It’s currently an open question whether Occupy Wall Street will ultimately take the form of an anti-capitalist movement. There is a long, grim history of left-wing movements being hijacked by their most radical elements, which are usually the most organized and fanatical. For one example of this hijacking, take a gander at this “collective statement” from the protestors in Zuccotti Park. It’s filled with Marxist drivel. (“They have used the military and police force to prevent freedom of the press. … They purposefully keep people misinformed and fearful through their control of the media. … They have perpetuated colonialism at home and abroad.”) The point is that corporations are responsible for all the world's ills, and the only conclusion is that we must do away with them all.
On the other hand, the intellectual influences most apparent in the movement are those of advocates of regulated capitalism, like Joe Stiglitz. There is a reason the movement is called “Occupy Wall Street,” not “Occupy Main Street” or “Occupy Silicon Valley.” It is no doubt because most of the participants, or sympathizers, understand that Wall Street is not the same thing as free enterprise — that it is one element that…poses a unique threat to the functioning of the free marketplace.
These are not small differences—the difference between “reform the system,”—even radically, and “destroy the system” are unbridgeable. People on different sides of this dichotomy are not in common cause, even if they believe otherwise.
New York magazine notes that in a survey of 100 OWS protesters, 37 called capitalism "inherently immoral" and 34 agreed with the statement "the U.S. Government is no better than, say, Al Qaeda.”
But at least the Trotskyite types have a real world agenda—even if that real world is Cuba and North Korea.
Far worse are the anarchists, and their hippie (not hipster) and Quaker-types allies who seem to believe that consensual democracy (as opposed to the representative kind) is a model for an effective mass movement.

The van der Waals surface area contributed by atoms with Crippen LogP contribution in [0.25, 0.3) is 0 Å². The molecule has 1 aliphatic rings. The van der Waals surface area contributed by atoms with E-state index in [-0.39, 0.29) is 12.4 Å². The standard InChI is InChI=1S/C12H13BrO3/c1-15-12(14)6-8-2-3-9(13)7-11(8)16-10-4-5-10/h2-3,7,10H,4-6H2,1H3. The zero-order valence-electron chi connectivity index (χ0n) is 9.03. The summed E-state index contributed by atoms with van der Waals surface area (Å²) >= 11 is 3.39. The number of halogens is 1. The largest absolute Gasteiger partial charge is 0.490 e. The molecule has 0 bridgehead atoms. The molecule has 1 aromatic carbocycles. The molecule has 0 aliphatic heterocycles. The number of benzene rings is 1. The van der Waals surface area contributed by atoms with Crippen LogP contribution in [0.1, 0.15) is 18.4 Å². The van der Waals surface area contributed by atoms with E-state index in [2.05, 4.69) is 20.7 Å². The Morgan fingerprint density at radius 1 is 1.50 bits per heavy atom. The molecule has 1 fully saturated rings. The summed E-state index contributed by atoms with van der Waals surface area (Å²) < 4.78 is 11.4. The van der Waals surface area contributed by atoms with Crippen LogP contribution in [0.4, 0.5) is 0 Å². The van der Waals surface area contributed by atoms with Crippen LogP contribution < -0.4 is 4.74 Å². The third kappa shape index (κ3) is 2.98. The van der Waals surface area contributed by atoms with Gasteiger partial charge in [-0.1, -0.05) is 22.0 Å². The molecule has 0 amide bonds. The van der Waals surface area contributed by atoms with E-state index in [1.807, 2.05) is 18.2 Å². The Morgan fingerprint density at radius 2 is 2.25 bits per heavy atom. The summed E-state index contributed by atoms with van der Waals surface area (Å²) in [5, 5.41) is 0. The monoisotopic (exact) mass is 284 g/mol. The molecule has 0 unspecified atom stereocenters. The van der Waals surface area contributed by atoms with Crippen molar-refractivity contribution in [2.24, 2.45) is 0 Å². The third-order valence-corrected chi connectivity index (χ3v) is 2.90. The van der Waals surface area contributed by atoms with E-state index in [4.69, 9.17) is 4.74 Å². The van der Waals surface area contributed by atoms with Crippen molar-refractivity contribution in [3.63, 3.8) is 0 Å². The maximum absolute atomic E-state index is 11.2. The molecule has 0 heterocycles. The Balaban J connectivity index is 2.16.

Recently, on CBC news, one of the movement's “organizers,” Drew Hornbein, said that OWS would drive change by "building a model society within the heart of darkness." Barro described this platform (or lack of it) as “by camping out in Zuccotti Park and sharing food with each other, the protesters would actually show Americans a better way to live.”
Barro also cites another protester who told The New Republic that policy proposals would have to wait while the protester used "a radical, open, transformative, prefigurative democratic space to explore the possible."
Not entirely coincidentally, this hurry up and wait prescription is the same policy stance towards handling our economy currently being implemented by the House Republican Conference.
I think Breslin has the wrong sixties event.
OSW is not at all like Selma—it is far more like Woodstock.
Hype, totally at variance with the reality.
In the aftermath of what was really a man-made disaster, and which also involved camping out, sharing food and lack of adequate sanitary facilities, it is notable that, at the time figures like Abbie Hoffman actually cited Woodstock, where only massive intervention by NYS, local communities and volunteers averted tragedy, as a model for societal reorganization.
As radical writer Ellen Willis noted, “Ecstatic heads even proclaimed that the festival proved the viability of a new culture in which no one worked and everything was free.”
The biggest difference, besides better music (even Mountain had shorter drum soloes) is that Woodstock only lasted three days.